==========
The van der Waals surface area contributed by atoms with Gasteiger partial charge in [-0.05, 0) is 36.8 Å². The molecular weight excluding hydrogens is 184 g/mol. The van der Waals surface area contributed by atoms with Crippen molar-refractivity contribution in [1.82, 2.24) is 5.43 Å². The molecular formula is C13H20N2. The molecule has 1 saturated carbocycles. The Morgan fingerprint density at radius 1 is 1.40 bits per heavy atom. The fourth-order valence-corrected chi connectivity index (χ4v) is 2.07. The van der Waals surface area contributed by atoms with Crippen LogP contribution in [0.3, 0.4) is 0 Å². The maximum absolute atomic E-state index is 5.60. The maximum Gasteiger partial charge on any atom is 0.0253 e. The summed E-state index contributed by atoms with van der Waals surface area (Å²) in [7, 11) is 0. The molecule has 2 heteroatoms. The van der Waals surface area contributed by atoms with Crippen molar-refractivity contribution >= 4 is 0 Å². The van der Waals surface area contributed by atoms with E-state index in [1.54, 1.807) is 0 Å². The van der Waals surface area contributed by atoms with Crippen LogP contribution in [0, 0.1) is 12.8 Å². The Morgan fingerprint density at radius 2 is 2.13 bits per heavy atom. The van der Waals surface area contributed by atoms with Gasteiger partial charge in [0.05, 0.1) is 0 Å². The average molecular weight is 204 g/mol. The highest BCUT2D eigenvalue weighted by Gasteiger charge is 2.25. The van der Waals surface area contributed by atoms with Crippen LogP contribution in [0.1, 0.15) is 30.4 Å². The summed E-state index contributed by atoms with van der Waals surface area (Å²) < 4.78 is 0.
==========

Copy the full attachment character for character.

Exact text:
The van der Waals surface area contributed by atoms with Gasteiger partial charge in [-0.05, 0) is 36.8 Å². The molecular weight excluding hydrogens is 184 g/mol. The van der Waals surface area contributed by atoms with Crippen molar-refractivity contribution in [1.82, 2.24) is 5.43 Å². The molecular formula is C13H20N2. The molecule has 1 saturated carbocycles. The Morgan fingerprint density at radius 1 is 1.40 bits per heavy atom. The fourth-order valence-corrected chi connectivity index (χ4v) is 2.07. The van der Waals surface area contributed by atoms with Crippen LogP contribution in [0.3, 0.4) is 0 Å². The maximum absolute atomic E-state index is 5.60. The maximum Gasteiger partial charge on any atom is 0.0253 e. The summed E-state index contributed by atoms with van der Waals surface area (Å²) in [7, 11) is 0. The molecule has 2 heteroatoms. The van der Waals surface area contributed by atoms with Crippen molar-refractivity contribution >= 4 is 0 Å². The van der Waals surface area contributed by atoms with E-state index in [1.54, 1.807) is 0 Å². The van der Waals surface area contributed by atoms with Crippen LogP contribution in [0, 0.1) is 12.8 Å². The Morgan fingerprint density at radius 2 is 2.13 bits per heavy atom. The van der Waals surface area contributed by atoms with Gasteiger partial charge in [0.05, 0.1) is 0 Å². The average molecular weight is 204 g/mol. The highest BCUT2D eigenvalue weighted by Gasteiger charge is 2.25. The van der Waals surface area contributed by atoms with Crippen LogP contribution in [0.1, 0.15) is 30.4 Å². The summed E-state index contributed by atoms with van der Waals surface area (Å²) < 4.78 is 0.